A Petersburg-based developer said he is “not intimidated” by the damage sustained to the former Bedford Middle School.

“We are still trying to assess the damage at this point, but I am not intimidated by the damage,” Waukeshaw Development Inc. owner Dave McCormack said during a public meeting Jan. 29 at Beale’s Beer on Grove Street to discuss the Jan. 23 fire at the historic school. “What we do is bring buildings back to life.”

McCormack organized the meeting to show his appreciation to the firefighters who worked for two days to save the historic building and to address concerns from Bedford residents that damage caused by the fire would end his plans to redevelop the site. More than 200 people came to the meeting at Beale’s.

“When I see all of you here tonight it reminds me why we are in Bedford doing projects,” McCormack said. “It’s hard to look at that building today and wonder if anything good can come out of it, but I am here to tell all of you that we are still committed to this project and to this town. We are not walking away from anything.”

Firefighters were called to the old middle school building at about 3 a.m. on Jan. 23 and crews from at least four local fire departments responded to the blaze, which burned throughout the day and into the following day.

Investigators entered the building Jan. 24 to determine the cause and origin of the fire and detected accelerants on multiple floors of the building, which led investigators to determine the fire was intentionally set.

Bedford Chief Todd Foreman said investigators reviewed surveillance photos from cameras at the school and discovered images of a suspect believed to have started the fire. The matter remains under investigation, and no arrests have been made in connection to the incident.

The Longwood Avenue school was closed in 2018 after 90 years of operating to make way for the new Liberty Middle School. It was a high school for 34 years until 1964 and from that year on was an elementary school through 1989. The town of Bedford owns the building and signed a performance agreement with Waukeshaw Development in April to develop the 8.37-acre site.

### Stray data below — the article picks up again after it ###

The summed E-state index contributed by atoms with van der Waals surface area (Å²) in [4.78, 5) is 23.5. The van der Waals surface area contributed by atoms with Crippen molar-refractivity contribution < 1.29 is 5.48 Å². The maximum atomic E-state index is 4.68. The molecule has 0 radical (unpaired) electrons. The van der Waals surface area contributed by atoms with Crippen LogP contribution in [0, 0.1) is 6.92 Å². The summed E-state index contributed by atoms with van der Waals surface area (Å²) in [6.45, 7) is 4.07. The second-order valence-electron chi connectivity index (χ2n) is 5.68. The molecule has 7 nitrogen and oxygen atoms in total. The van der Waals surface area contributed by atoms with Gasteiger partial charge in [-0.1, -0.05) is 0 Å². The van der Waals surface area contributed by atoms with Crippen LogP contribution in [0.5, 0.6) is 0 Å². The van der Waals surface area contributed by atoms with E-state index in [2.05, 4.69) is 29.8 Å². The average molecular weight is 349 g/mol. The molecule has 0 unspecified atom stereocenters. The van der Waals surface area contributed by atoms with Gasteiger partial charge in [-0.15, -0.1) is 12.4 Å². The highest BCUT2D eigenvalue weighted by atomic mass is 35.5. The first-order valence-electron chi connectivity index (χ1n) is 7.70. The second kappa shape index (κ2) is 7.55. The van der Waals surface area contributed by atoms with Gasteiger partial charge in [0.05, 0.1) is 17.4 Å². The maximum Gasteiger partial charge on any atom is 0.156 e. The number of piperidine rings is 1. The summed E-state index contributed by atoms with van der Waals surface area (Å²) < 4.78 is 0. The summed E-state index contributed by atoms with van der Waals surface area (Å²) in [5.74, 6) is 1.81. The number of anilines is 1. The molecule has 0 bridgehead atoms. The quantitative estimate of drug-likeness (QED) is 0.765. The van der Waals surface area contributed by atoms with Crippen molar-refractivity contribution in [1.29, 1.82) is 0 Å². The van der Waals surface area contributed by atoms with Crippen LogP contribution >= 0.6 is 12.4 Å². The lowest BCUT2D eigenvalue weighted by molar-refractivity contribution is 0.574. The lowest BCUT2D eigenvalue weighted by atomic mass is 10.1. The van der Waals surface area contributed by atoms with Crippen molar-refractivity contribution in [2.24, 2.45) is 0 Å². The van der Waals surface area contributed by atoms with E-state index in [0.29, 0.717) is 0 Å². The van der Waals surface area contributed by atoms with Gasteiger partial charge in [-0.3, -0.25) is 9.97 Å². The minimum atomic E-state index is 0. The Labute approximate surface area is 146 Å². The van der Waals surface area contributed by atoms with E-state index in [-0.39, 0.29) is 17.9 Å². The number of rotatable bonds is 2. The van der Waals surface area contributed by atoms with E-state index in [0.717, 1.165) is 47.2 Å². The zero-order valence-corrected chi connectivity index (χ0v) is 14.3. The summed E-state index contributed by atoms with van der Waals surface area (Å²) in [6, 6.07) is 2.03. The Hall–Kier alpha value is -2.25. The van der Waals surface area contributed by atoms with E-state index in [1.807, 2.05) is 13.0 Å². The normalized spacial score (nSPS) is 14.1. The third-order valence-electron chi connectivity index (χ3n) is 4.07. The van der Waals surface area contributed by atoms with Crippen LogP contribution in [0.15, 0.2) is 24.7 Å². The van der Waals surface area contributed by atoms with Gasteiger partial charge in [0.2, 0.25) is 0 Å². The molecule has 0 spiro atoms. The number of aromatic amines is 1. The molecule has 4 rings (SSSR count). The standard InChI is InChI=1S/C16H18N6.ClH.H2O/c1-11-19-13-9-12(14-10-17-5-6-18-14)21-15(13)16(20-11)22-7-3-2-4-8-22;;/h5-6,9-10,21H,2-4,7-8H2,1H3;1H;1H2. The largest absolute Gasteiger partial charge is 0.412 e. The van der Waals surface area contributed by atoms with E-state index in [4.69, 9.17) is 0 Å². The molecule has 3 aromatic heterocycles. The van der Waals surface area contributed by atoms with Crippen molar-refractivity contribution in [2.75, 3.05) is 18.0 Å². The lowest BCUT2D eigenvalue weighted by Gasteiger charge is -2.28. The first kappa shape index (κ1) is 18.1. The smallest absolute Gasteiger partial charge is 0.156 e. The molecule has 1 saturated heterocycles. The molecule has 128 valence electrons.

The property has four buildings — a two-story main building that was built around 1928 — which was damaged in the fire, the three-story “Old Yellow” building built in 1912, a one-story cafeteria building built in 1964 and a two-story gymnasium constructed in 1999.

McCormack plans to turn Old Yellow into a 30-room boutique hotel and the old middle school building into about 50 apartments; the 8,000-square-foot cafeteria building will be used as a catering kitchen and classroom space. McCormack said Old Yellow and the former cafeteria building were not damaged by the fire to the middle school building.

“Thanks to the firefighters, two out of the three buildings we are developing were not damaged, and we can move forward with what we were planning there,” McCormack said. “We still believe that this property could be something to help Bedford transform into a really great destination.”

McCormack said he was at the site Jan. 29 and is taking steps to assess the damage caused by the fire.

“I was out there with my insurance people today taking a look,” McCormack said. “We are going to spend the next week trying to figure out how to tackle the cleanup.”

McCormack said it could take as long as 90 days to remove debris from the building and get a structural assessment of what remains.

“It will not be a quick process because it is a mess in there,” McCormack said. “Once we can clear all of the debris out we can get a better idea of what we can do with this building.”

McCormack said while the site’s cleanup is underway, he will continue to meet with town and county officials to develop options for the building’s development, pending the result of a structural survey.

“Our main goal is option A — which is saving this building,” McCormack said. “I wish I could give a more definitive answer tonight, but we have a lot of work to do before that happens.”

Bedford Mayor Steve Rush said Bedford officials met Jan. 29 with McCormack and had a “really productive” meeting with the developer.

“He already has presented us with some options,” Rush said. “I think Dave is doing a wonderful job dealing with this setback and he is committed to this project as much as the town is.”

Several residents at the meeting, however, expressed concerns about the safety of the remaining buildings on the property because the suspect believed to have been responsible for the fire has not yet been arrested.

“Is Old Yellow safe?” one man asked McCormack during the meeting. “Are you or the town stepping up security at the site?”

McCormack said additional security measures — including surveillance cameras — have been installed throughout the property.

“We have tightened things up out there and we are taking extra security steps,” he said.

However, McCormack said he shared the residents’ concern for the site’s safety.

“We are super concerned about who this arsonist is and why they targeted us,” McCormack said. “Whoever did this went in that building last week with the sole intention of setting this fire. This was not an accident ... this was done out of malice.”